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An ongoing challenge in understanding and treating personality disorders (PDs) is a significant heterogeneity in disorder expression, stemming from variability in underlying dynamic processes. These processes are commonly discussed in clinical settings, but are rarely empirically studied due to their personalized, temporal nature. The goal of the current study was to combine intensive longitudinal data collection with person-specific temporal network models to produce individualized symptom-level structures of personality pathology. These structures were then linked to traditional PD diagnoses and stress (to index daily functioning).
Using about 100 daily assessments of internalizing and externalizing domains underlying PDs (i.e. negative affect, detachment, impulsivity, hostility), a temporal network mapping approach (i.e. group iterative multiple model estimation) was used to create person-specific networks of the temporal relations among domains for 91 individuals (62.6% female) with a PD. Network characteristics were then associated with traditional PD symptomatology (controlling for mean domain levels) and with daily variation in clinically-relevant phenomena (i.e. stress).
Features of the person-specific networks predicted paranoid, borderline, narcissistic, and obsessive-PD symptom counts above average levels of the domains, in ways that align with clinical conceptualizations. They also predicted between-person variation in stress across days.
Relations among behavioral domains thought to underlie heterogeneity in PDs were indeed associated with traditional diagnostic constructs and with daily functioning (i.e. stress) in person-specific networks. Findings highlight the importance of leveraging data and models that capture person-specific, dynamic processes, and suggest that person-specific networks may have implications for precision medicine.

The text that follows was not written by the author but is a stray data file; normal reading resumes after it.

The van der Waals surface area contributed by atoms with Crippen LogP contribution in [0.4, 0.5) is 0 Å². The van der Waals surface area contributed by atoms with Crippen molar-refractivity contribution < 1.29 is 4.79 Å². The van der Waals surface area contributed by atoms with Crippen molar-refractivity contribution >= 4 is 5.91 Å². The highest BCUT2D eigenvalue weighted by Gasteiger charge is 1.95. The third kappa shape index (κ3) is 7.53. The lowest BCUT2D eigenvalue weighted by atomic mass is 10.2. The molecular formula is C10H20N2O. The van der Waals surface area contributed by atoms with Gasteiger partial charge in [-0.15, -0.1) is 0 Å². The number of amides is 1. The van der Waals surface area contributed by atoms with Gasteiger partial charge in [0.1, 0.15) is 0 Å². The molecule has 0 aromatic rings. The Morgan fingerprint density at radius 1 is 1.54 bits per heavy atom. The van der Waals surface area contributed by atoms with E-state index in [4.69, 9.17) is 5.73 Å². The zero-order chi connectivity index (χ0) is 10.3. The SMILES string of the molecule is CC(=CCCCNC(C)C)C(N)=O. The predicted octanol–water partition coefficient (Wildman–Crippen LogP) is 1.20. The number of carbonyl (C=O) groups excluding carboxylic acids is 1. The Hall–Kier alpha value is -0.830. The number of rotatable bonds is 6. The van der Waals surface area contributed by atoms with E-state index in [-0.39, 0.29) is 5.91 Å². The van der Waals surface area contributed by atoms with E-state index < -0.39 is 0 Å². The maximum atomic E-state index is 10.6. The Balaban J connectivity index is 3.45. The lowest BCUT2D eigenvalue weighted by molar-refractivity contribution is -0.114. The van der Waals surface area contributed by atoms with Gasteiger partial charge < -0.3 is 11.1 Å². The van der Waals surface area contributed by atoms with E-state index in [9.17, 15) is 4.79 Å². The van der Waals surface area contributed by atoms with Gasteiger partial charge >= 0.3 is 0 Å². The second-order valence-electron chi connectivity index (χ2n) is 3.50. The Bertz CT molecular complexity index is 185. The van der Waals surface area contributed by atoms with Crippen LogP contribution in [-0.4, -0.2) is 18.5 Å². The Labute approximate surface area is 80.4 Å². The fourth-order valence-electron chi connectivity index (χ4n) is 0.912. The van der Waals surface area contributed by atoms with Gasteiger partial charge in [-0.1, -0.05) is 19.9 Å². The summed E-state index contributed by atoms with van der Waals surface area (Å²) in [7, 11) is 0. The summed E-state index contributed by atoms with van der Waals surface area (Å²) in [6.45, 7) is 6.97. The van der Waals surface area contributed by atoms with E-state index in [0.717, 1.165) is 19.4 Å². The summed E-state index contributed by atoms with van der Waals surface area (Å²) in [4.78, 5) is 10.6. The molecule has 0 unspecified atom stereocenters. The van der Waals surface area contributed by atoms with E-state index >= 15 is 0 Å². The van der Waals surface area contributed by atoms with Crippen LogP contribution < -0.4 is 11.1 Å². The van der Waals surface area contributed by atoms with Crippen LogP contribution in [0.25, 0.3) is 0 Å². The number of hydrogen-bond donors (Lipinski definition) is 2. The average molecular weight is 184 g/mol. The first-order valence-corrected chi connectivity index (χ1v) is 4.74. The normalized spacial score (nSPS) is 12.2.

Laboratory-identified bloodstream infections (LAB-ID BSIs) in recently discharged patients are likely to be classified as healthcare-associated community-onset (HCA-CO) infections, even though they may represent hospital-onset (HO) infections. A review of LAB-ID BSIs among patients discharged within 14 days revealed that 109 of 756 cases (14.4%) were HO infections. The BSI risk being misclassified as HCA CO may underestimate the hospital infection risk.
We report on an initial long-term study of dissolved inorganic and organic carbon (DIC) from Sabino Creek, located in Sabino Canyon, Pima County, Arizona. The purpose of this study was to monitor changes in dissolved radiocarbon (14C) with time and to understand the processes contributing to these variations. Our results span the period 2009–2016 and show a mixing trend between dissolved inorganic and organic carbon modern end-members with an older component. This study provides preliminary information for more detailed research on recycling of organic components in this stream system.
The objective was to determine the longitudinal associations between callous-unemotional (CU) and oppositional defiant (OD) behaviors from the first to fourth grades for Spanish children. Four possible outcomes were evaluated: (a) CU behaviors in the first grade predict increases in OD behaviors in the fourth grade, controlling for OD behaviors in the first grade; (b) OD behaviors in the first grade predict increases in CU behaviors in the fourth grade, controlling for CU behaviors in the first grade; (c) both unique effects are significant; and (d) neither unique effect is significant. A longitudinal panel model with two latent variables (CU and OD behaviors), three sources (mothers, fathers, teachers), and two occasions (spring of the first and fourth grades) was used to evaluate the four possibilities among 758 (54% boys) first grade and 469 (53% boys) fourth grade Spanish children. For mother-, father-, and teacher-reports, OD behaviors in the first grade predicted increases in CU behaviors in the fourth grade, after controlling for CU behaviors in the first grade, whereas CU behaviors in the first grade did not predict increases in OD behaviors in the fourth grade, after controlling for OD behaviors in the first grade. OD behaviors thus conferred independent vulnerability to increases in CU behaviors 3 years later among young children.